Science@NASA Headline News
You may have noticed that the "look and feel" of Science@NASA stories has changed. There's no cause for alarm. Our core product, simply- and clearly-told stories about NASA science, remains the same. The changes are a sign of progress. Recently, the Science@NASA team joined forces with the Science Mission Directorate at NASA headquarters. Working together, we'll be able to cover a broader range of NASA discoveries and develop "citizen science" opportunities for our readers, while still producing old favorites such as Apollo Chronicles and "looking up" stories about backyard astronomy events. The sky's the limit.
June 22, 2012
At the edge of the solar system, Voyager 1 is reporting a sharp increase in cosmic rays that could herald the spacecraft's long-awaited entry into interstellar space.
June 20, 2012
A prototype camera to be installed on the International Space Station this summer could help scientists and emergency personnel monitor disasters unfolding on the Earth below.
June 20, 2012
According to data from NASA's Lunar Reconnaissance Orbiter (LRO), ice may make up as much as 22 percent of the surface material in Shackleton crater at the moon's south pole.
June 15, 2012
A question has been troubling astronomers: Why won't the supernova explode? Although real stars blow up, the best computer models of dying stars do not result in much of a bang. NASA has launched a new observatory named "NuSTAR" to seek out the missing physics of stellar explosions.
June 11, 2012
NASA has narrowed the landing zone for Mars rover, Curiosity, which is due to reach the Red Planet in August. The rover will touch down closer to its science target, but also closer to the foot of a mountain slope that poses a landing hazard.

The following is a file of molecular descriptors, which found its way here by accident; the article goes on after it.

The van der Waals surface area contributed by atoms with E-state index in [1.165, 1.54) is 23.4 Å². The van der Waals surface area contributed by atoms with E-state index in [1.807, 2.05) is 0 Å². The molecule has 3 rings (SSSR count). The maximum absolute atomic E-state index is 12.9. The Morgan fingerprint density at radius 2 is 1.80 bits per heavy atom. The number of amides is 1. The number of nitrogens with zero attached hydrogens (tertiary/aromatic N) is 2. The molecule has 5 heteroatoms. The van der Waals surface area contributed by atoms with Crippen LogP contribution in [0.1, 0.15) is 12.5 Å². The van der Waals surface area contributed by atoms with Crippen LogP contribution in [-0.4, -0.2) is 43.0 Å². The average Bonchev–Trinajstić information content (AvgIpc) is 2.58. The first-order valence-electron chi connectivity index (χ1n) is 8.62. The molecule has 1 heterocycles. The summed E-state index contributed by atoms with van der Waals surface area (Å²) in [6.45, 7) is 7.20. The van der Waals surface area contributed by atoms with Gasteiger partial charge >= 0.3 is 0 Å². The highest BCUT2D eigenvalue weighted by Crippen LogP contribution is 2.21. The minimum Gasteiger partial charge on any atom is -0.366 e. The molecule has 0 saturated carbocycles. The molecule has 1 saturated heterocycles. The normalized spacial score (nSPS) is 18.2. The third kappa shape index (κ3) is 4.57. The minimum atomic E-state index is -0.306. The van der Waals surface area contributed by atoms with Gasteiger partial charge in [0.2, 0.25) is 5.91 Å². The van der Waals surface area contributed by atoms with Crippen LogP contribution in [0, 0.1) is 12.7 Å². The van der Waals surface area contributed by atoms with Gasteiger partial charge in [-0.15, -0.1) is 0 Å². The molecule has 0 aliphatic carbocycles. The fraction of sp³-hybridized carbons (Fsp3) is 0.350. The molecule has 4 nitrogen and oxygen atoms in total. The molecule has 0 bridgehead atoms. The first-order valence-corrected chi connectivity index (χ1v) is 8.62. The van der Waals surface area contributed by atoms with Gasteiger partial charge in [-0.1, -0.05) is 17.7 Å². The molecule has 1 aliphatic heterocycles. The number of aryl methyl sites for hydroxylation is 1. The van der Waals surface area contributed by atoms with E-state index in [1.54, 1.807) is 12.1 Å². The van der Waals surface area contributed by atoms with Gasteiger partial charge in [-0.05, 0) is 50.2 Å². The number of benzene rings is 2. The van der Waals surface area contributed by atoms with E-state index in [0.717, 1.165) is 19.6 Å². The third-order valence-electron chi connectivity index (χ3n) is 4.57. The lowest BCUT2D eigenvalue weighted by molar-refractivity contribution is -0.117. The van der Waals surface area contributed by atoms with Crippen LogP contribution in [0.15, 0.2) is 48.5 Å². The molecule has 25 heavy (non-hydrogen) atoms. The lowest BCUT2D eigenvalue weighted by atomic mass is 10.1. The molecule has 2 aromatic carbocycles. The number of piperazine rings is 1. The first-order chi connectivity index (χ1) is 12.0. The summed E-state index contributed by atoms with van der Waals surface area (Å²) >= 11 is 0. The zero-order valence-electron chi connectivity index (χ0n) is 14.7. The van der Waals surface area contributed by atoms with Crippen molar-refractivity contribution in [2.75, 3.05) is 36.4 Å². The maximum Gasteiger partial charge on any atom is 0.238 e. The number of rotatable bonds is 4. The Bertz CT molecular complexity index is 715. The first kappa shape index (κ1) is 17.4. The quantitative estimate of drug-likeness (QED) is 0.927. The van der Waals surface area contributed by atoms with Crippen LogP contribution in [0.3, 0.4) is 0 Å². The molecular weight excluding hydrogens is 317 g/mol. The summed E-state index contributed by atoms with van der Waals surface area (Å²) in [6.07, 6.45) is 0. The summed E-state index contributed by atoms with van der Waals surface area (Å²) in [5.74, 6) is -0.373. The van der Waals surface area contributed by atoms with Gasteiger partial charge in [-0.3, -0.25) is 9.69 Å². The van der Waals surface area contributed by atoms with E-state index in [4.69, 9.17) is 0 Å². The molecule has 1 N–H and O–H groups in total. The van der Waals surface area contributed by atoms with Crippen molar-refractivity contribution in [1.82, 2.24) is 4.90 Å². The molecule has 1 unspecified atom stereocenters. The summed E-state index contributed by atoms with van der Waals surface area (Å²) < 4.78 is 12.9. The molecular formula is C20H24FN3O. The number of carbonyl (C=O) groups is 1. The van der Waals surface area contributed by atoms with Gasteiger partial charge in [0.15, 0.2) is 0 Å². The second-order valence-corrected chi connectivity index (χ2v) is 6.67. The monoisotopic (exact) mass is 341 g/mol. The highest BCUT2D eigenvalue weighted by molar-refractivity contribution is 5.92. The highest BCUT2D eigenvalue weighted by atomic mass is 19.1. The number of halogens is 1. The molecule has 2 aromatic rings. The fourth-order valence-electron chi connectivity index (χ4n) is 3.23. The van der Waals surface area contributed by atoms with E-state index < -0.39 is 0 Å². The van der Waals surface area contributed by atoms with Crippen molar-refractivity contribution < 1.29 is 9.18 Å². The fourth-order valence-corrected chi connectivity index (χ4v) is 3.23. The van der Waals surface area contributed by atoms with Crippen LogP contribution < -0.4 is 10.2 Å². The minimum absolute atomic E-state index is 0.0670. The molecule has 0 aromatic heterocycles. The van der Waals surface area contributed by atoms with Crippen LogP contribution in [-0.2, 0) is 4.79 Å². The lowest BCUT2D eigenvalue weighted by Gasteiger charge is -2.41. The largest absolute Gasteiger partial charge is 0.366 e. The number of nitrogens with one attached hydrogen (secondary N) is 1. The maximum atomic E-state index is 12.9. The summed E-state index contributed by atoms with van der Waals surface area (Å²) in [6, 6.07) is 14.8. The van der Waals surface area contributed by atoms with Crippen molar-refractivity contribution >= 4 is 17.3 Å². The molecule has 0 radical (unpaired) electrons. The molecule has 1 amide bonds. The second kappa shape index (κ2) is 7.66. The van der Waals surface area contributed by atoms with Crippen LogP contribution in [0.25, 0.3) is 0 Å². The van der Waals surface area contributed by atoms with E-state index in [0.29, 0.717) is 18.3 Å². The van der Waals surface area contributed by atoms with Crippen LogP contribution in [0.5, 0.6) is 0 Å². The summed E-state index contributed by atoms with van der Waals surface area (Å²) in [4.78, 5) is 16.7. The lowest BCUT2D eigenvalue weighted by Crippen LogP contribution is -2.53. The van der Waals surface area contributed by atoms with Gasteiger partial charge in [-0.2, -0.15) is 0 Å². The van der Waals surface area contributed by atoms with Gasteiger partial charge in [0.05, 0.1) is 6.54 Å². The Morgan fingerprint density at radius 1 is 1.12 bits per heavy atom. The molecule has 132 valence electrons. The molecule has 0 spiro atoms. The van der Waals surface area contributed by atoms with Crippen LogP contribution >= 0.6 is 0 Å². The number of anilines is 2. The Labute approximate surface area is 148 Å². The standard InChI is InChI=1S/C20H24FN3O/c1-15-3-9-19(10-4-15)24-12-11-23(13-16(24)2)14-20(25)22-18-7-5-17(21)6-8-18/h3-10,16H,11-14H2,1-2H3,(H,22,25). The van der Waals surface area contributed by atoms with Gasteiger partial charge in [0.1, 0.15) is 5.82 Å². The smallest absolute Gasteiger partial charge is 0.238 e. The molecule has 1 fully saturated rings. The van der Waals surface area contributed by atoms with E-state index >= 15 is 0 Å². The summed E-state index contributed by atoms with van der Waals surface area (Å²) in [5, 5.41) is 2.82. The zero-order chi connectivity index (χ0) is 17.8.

June 8, 2012
Scientists have made a biological discovery in Arctic Ocean waters as dramatic and unexpected as finding a rainforest in the middle of a desert. A NASA-sponsored expedition punched through three-foot thick sea ice to find waters richer in microscopic marine plants, essential to all sea life, than any other ocean region on Earth.
June 4, 2012
Astronomers hope to glimpse a "ring of fire" around Venus during its historic transit across the sun on June 5-6. The apparition, if it is seen, could help crack some of the deepest mysteries of the second planet.
June 2, 2012
What's the best reason to observe the 2012 Transit of Venus? It could be history. Today's story from Science@NASA recounts the role of James Cook in "the Apollo program of the 18th Century."
May 31, 2012
High above Earth, astronaut Don Pettit is about to become the first human to witness and photograph a transit of Venus from space. His images and commentary will be streamed to Earth during the crossing.
May 31, 2012
NASA astronomers say they can now predict with certainty the next major cosmic event to affect our galaxy, sun, and solar system: the titanic collision of our Milky Way galaxy with the neighboring Andromeda galaxy.